KUALA LUMPUR, May 8 — Medical experts today urged the government to grant an early release to non-violent offenders, especially those serving short sentences, to prevent coronavirus outbreaks in overcrowded prisons.
They pointed out that detention centres currently were at 121 per cent to 200 per cent over-capacity without fully functional health services, jeopardising prisoners, officers, staff, and the community.
“Poor ventilation, overcrowding, existing poor health amongst detainees make places of detention akin to incubators for infectious diseases,” said several medical and anti-detention non-governmental organisations (NGOs) in a statement, pointing out that tuberculosis in Malaysian prisons was already a problem even before the Covid-19 crisis.
They noted that over 35 countries, including the United Kingdom, the United States, and Saudi Arabia, have released detainees early. Indonesia also recently issued early release to 50,000 detainees.
“While violations of the MCO (Movement Control Order) / CMCO (Conditional Movement Control Order) should not be taken lightly, sending violators to any place of detention, i.e. police lock-up, jail, temporary detention, immigration detention, juvenile detention and prison—is working against Malaysia’s national Covid-19 health strategy, putting thousands of Malaysians at risk,” they said.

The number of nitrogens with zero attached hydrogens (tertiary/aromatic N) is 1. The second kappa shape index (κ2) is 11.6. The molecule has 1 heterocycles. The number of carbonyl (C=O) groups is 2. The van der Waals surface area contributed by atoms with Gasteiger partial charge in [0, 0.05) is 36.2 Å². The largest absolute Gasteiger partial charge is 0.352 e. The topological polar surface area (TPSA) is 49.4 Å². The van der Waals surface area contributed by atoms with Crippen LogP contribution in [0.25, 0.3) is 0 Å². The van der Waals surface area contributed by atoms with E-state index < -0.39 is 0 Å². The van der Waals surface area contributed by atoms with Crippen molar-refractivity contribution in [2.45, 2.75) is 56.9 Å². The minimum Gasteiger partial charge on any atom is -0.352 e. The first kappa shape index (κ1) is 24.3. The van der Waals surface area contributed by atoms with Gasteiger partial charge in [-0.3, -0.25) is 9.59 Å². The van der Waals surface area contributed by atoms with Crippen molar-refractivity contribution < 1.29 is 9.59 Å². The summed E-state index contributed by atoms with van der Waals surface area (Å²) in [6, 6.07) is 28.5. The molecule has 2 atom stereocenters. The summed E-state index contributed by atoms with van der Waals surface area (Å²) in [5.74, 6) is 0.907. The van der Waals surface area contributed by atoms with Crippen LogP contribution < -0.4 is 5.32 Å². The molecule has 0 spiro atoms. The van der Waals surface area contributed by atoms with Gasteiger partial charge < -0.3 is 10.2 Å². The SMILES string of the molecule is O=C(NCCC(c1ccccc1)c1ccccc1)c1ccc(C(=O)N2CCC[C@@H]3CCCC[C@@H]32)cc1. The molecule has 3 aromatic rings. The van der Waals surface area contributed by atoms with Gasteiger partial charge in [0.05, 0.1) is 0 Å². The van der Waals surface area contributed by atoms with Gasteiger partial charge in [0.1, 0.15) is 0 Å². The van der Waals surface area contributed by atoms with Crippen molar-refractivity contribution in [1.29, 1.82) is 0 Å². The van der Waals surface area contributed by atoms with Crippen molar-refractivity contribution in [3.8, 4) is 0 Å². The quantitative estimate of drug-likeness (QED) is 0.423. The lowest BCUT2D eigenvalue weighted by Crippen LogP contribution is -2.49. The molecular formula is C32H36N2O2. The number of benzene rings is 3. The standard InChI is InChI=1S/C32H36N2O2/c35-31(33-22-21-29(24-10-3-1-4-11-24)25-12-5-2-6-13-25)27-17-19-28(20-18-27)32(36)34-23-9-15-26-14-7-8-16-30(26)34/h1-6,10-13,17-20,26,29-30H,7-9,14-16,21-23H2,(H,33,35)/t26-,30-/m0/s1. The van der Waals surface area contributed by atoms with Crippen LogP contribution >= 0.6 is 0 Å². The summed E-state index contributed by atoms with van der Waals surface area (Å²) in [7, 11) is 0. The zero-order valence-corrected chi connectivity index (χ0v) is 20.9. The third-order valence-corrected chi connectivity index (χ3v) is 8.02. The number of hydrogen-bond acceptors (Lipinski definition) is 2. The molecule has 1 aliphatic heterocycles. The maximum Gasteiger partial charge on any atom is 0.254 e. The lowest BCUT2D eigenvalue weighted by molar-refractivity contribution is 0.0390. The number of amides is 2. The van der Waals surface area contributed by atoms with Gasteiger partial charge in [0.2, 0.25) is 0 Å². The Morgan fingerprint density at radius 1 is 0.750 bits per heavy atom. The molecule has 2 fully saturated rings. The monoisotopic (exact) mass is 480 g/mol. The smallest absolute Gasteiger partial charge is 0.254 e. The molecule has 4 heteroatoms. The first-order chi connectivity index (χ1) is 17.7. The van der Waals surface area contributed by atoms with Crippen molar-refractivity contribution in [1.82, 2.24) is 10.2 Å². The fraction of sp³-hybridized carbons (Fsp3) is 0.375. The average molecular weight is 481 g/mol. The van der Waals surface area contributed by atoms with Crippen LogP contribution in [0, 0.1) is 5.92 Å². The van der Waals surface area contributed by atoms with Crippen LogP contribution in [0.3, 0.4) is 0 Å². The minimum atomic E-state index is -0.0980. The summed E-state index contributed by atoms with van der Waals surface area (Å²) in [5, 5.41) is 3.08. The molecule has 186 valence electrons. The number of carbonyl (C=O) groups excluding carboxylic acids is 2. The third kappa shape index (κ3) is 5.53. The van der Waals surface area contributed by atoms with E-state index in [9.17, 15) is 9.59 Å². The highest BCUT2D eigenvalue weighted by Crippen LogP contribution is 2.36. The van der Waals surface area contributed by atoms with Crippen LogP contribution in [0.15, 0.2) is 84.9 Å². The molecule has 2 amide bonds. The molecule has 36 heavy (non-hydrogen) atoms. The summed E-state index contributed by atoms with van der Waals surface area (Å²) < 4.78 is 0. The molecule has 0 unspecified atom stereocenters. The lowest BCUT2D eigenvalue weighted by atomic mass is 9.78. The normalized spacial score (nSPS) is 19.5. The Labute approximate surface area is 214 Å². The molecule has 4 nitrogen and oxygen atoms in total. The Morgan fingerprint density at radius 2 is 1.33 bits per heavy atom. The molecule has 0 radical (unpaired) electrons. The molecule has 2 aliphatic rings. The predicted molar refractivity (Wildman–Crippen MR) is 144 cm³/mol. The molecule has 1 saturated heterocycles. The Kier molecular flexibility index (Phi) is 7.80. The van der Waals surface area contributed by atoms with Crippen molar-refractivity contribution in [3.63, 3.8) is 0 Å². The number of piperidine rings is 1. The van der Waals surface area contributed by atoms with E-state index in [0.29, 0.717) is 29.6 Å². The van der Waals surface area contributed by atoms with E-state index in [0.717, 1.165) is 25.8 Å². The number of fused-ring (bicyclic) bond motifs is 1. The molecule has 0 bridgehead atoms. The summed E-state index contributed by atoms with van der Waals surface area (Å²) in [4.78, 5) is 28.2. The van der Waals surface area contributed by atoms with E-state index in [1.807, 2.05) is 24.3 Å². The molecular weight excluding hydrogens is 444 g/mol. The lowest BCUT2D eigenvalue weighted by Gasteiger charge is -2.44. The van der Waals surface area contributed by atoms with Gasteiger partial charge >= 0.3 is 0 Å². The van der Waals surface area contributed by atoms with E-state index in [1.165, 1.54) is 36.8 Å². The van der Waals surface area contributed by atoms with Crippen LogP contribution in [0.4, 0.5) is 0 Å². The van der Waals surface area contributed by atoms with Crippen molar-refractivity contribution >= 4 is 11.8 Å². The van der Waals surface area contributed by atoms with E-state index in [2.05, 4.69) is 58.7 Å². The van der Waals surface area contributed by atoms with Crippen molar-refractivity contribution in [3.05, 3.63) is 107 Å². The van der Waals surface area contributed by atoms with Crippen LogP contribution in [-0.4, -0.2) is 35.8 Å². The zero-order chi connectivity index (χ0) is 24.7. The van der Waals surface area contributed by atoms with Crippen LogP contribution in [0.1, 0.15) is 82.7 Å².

The organisations called for the end of custodial sentences for MCO offenders and for a moratorium on new admissions to all places of detention.
The signatories of the joint statement were:
- Academy of Medicine Malaysia
- College of Physicians Malaysia
- International Detention Coalition (IDC)
- End Child Detention Network of Malaysia
- Malaysian AIDS Council (MAC)
- Prison Fellowship Malaysia
- Karpal Singh & Co
- Centre of Excellence for Research in AIDS (CERiA)
- Malaysian Alliance for Drug Policy Reform
- Centre for Drug Research Universti Sains Malaysia (USM), Research for Social Advancement (REFSA)
- Pink Triangle (PT) Foundation
- Malaysian Association for the Prevention of Tuberculosis
- University Malaya Centre for Addiction Sciences (UMCAS)
- Insaf Murni
- Voice of the Children
- Malaysian CARE
- Messrs. Andrew Khoo & Daniel Lo
- Childline Foundation
Senior Defence Minister Ismail Sabri Yaakob said recently that the CMCO, implemented from May 4 till May 12, still mandated punishment of an RM1,000 fine, six months’ jail, or both for non-compliance.
While Malaysian courts have meted out fines for breaching lockdown measures since the government imposed the MCO from March 18, the courts have also sentenced others to prison.